Father’s Day and Visitation

In Child Custody, Relationships, Separation & Divorce by Sarah Hink

Father’s Day is a special day for fathers and their children. For many dads, it is a day of celebration, relaxation, and gifts they will never use. Unfortunately, like with Mother’s Day, Father’s Day can be a day of high expectations, disappointment, and anger when parents are separated or divorced. With Father’s Day quickly approaching, consider the following advice on approaching this day in a healthy and safe way.

Make Sure Your Parenting Plan Includes Father’s Day

It is fairly standard for parenting plans to account for who gets the children on holidays. If you are the father, I would highly suggest informing your attorney of how important it is for you to have father’s day visitation with the children. If your parenting plan was created and approved without an attorney, there is a chance that father’s day is not accounted for. In this case, speak with an attorney about the possibility of seeking a modification of your plan.

If there is good communication between you and the children’s other parent, be sure that Father’s Day plans are clearly communicated. Harmonious discourse and mutual respect for each other as parents is always best for the children. So even if Father’s Day is not specifically ordered in the parenting plan, healthy co-parents can reach an agreement to allow the visitation.

Follow the Court’s Orders

If you do not have custody it is critical that you follow the court ordered parenting plan. Especially if there is some form of protective order against you. Failure to follow the court’s orders can result in sanctions, including fines and incarceration. In addition, if you are attempting to demonstrate that you are a fit parent or want to modify your parenting plan to have more visitation, violating the court’s order will probably prevent you from getting what you want.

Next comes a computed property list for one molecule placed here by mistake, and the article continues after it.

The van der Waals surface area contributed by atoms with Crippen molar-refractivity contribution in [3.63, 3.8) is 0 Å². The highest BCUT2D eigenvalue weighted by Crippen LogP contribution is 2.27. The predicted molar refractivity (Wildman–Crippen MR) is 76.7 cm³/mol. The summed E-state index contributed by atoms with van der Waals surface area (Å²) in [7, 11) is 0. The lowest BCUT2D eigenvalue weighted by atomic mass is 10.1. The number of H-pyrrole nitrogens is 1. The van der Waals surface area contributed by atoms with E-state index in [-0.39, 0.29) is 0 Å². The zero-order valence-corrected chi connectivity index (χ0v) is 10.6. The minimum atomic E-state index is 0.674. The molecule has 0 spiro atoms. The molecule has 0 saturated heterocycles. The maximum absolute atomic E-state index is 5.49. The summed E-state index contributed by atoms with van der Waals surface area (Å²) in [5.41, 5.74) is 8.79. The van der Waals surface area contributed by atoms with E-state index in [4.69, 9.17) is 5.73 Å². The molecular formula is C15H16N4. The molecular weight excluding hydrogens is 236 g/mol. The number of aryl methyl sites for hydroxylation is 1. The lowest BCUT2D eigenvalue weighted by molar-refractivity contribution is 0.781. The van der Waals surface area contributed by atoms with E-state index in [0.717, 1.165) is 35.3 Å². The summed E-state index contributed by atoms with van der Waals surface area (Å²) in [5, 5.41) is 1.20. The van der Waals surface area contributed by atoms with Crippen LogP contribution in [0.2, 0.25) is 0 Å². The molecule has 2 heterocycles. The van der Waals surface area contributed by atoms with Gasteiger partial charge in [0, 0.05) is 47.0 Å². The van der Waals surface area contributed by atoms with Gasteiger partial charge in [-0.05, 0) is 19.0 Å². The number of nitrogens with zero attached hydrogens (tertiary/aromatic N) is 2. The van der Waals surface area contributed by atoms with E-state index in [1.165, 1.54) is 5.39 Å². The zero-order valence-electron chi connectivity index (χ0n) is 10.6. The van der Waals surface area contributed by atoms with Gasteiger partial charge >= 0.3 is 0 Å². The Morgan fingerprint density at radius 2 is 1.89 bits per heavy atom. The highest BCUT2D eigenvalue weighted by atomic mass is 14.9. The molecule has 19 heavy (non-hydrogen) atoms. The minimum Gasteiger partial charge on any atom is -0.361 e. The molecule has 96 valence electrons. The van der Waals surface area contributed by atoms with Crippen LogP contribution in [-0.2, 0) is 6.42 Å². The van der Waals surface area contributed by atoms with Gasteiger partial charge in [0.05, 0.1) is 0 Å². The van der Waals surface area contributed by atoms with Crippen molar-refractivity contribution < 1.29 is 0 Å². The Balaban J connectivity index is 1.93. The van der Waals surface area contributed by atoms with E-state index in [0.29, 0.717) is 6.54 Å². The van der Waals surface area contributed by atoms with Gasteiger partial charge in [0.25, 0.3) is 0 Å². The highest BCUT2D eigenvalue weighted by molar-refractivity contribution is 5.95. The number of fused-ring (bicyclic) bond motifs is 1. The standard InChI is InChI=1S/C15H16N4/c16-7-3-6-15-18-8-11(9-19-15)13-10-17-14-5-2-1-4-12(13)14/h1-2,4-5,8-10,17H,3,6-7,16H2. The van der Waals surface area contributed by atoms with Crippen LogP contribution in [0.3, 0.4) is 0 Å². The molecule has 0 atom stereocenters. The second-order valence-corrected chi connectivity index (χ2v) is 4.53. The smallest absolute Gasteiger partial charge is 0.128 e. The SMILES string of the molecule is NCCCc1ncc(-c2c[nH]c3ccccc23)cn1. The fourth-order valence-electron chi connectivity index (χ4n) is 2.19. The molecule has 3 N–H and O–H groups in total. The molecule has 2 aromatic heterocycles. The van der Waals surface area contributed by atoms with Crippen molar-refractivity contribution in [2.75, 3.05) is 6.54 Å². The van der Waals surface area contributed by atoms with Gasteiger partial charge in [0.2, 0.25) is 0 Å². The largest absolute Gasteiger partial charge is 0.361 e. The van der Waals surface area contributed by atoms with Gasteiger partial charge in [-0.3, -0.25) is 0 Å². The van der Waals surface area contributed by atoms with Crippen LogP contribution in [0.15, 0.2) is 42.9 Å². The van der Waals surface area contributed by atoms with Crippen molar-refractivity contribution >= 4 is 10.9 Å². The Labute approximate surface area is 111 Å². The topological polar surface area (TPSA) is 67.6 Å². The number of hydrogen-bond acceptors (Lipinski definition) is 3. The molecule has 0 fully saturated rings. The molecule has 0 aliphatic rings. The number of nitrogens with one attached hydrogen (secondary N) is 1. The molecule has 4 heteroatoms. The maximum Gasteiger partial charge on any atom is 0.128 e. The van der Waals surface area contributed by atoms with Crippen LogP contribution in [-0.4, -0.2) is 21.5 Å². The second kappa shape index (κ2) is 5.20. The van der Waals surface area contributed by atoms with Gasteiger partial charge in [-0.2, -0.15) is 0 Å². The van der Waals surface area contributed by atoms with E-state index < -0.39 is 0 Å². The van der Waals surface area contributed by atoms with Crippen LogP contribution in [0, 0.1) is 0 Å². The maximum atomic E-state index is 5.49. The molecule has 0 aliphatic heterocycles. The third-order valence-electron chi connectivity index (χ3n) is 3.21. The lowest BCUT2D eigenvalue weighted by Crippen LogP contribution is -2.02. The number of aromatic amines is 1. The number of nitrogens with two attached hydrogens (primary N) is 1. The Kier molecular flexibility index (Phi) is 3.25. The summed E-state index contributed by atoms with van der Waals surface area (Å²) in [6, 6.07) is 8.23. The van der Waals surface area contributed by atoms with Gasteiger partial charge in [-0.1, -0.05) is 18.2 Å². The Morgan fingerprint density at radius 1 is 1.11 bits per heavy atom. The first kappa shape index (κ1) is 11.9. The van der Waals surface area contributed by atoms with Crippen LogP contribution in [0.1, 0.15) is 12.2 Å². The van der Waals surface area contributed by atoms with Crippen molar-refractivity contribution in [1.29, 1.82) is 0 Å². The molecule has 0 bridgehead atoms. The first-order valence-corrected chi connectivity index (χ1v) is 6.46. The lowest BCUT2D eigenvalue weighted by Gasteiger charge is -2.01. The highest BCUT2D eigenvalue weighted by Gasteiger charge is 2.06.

On the other side, if you are the mother of children and the father is allowed Father’s Day in the parenting plan, do not deprive or withhold him of visitation. To do so would violate your agreement or the court’s order and subject you to possible sanctions. In addition, you cannot withhold Father’s Day visitation because he is delinquent on child support payments. North Carolina treats visitation and child support as two entirely separate issues.

Avoid Impulsive Decision Making

As tempting as it is to send a text blast, or to send a nasty message on Facebook, Instagram, Snapchat or Twitter, take a deep breath and put your phone down. Harassment will not help your situation, and in extreme cases can support a protective order against you.

In addition, like with Mother’s Day, law enforcement and North Carolina Child Protective Services sees an increase in domestic disturbance situations and reports on Father’s Day. Witnessing conflict if you try to force visitation is not in the children’s best interest. In addition, violating court orders only shows a judge that you are not making healthy decisions.

Instead, if Father’s Day is not going to happen the way you want, speak with a lawyer beforehand about your options. Then make plans for yourself. Do something you love, like going on a weekend road trip, or spend time with friends, or try a new golf course. Ultimately, you want a good, healthy relationship with your children, and that means making the right decisions on Father’s Day.

Speak with An Attorney

New Direction Family Law has assisted clients with child custody and child support issues for over sixteen years. If you are interested in modifying your custody orders, contact us to set up a consultation. Our team of experienced, knowledgeable attorneys will give you thoughtful, honest advice about your legal options. Call New Direction Family Law today at (919) 719-3470 or visit us at our website.